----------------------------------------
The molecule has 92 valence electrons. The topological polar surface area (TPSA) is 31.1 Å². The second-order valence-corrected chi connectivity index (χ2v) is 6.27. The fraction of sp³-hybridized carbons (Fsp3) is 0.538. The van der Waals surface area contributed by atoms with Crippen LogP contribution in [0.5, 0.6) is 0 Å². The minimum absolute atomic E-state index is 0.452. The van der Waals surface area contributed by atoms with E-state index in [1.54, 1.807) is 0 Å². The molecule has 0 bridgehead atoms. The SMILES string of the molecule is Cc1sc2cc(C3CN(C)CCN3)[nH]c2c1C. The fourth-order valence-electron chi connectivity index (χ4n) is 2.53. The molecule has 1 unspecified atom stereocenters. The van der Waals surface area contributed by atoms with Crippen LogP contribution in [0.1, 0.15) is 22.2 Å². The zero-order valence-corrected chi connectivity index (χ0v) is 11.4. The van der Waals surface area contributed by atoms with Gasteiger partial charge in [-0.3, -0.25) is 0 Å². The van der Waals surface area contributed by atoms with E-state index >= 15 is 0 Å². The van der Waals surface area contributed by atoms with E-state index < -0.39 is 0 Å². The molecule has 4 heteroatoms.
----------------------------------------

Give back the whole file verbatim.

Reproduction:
The molecule has 92 valence electrons. The topological polar surface area (TPSA) is 31.1 Å². The second-order valence-corrected chi connectivity index (χ2v) is 6.27. The fraction of sp³-hybridized carbons (Fsp3) is 0.538. The van der Waals surface area contributed by atoms with Crippen LogP contribution in [0.5, 0.6) is 0 Å². The minimum absolute atomic E-state index is 0.452. The van der Waals surface area contributed by atoms with E-state index in [1.54, 1.807) is 0 Å². The molecule has 0 bridgehead atoms. The SMILES string of the molecule is Cc1sc2cc(C3CN(C)CCN3)[nH]c2c1C. The fourth-order valence-electron chi connectivity index (χ4n) is 2.53. The molecule has 1 unspecified atom stereocenters. The van der Waals surface area contributed by atoms with Crippen LogP contribution in [0.1, 0.15) is 22.2 Å². The zero-order valence-corrected chi connectivity index (χ0v) is 11.4. The van der Waals surface area contributed by atoms with Gasteiger partial charge in [-0.3, -0.25) is 0 Å². The van der Waals surface area contributed by atoms with E-state index >= 15 is 0 Å². The van der Waals surface area contributed by atoms with E-state index < -0.39 is 0 Å². The molecule has 4 heteroatoms.